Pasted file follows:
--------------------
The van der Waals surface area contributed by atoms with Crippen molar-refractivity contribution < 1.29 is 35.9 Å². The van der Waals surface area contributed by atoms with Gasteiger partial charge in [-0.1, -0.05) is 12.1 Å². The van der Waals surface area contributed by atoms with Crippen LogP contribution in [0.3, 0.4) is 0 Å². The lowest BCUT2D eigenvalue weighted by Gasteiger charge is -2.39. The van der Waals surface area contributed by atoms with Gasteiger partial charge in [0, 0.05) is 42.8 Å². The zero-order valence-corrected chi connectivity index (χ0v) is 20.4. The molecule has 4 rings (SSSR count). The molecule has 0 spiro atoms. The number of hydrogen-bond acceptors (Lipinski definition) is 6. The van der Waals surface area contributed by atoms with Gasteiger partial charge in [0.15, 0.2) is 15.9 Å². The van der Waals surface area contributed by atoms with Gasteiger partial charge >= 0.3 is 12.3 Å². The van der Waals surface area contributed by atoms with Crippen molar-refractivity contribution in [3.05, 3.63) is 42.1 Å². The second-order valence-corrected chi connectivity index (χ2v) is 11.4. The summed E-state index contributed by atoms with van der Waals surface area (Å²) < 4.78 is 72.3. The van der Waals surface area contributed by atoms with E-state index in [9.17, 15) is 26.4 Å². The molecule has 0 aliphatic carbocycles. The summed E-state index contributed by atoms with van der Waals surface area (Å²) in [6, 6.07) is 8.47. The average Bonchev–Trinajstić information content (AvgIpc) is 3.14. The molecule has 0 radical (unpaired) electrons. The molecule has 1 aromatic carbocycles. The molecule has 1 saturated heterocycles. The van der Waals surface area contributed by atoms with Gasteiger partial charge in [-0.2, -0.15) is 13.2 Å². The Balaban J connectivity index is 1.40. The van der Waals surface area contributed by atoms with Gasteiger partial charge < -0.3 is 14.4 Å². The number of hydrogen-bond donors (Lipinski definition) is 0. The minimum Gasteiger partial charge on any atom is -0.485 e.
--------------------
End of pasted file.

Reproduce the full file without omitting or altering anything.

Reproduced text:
The van der Waals surface area contributed by atoms with Crippen molar-refractivity contribution < 1.29 is 35.9 Å². The van der Waals surface area contributed by atoms with Gasteiger partial charge in [-0.1, -0.05) is 12.1 Å². The van der Waals surface area contributed by atoms with Crippen LogP contribution in [0.3, 0.4) is 0 Å². The lowest BCUT2D eigenvalue weighted by Gasteiger charge is -2.39. The van der Waals surface area contributed by atoms with Gasteiger partial charge in [0, 0.05) is 42.8 Å². The zero-order valence-corrected chi connectivity index (χ0v) is 20.4. The molecule has 4 rings (SSSR count). The molecule has 0 spiro atoms. The number of hydrogen-bond acceptors (Lipinski definition) is 6. The van der Waals surface area contributed by atoms with Gasteiger partial charge in [0.15, 0.2) is 15.9 Å². The van der Waals surface area contributed by atoms with Gasteiger partial charge >= 0.3 is 12.3 Å². The van der Waals surface area contributed by atoms with Crippen molar-refractivity contribution in [3.05, 3.63) is 42.1 Å². The second-order valence-corrected chi connectivity index (χ2v) is 11.4. The summed E-state index contributed by atoms with van der Waals surface area (Å²) < 4.78 is 72.3. The van der Waals surface area contributed by atoms with E-state index in [9.17, 15) is 26.4 Å². The molecule has 0 aliphatic carbocycles. The summed E-state index contributed by atoms with van der Waals surface area (Å²) in [6, 6.07) is 8.47. The average Bonchev–Trinajstić information content (AvgIpc) is 3.14. The molecule has 0 radical (unpaired) electrons. The molecule has 1 aromatic carbocycles. The molecule has 1 saturated heterocycles. The van der Waals surface area contributed by atoms with Gasteiger partial charge in [-0.2, -0.15) is 13.2 Å². The Balaban J connectivity index is 1.40. The van der Waals surface area contributed by atoms with Gasteiger partial charge < -0.3 is 14.4 Å². The number of hydrogen-bond donors (Lipinski definition) is 0. The minimum Gasteiger partial charge on any atom is -0.485 e.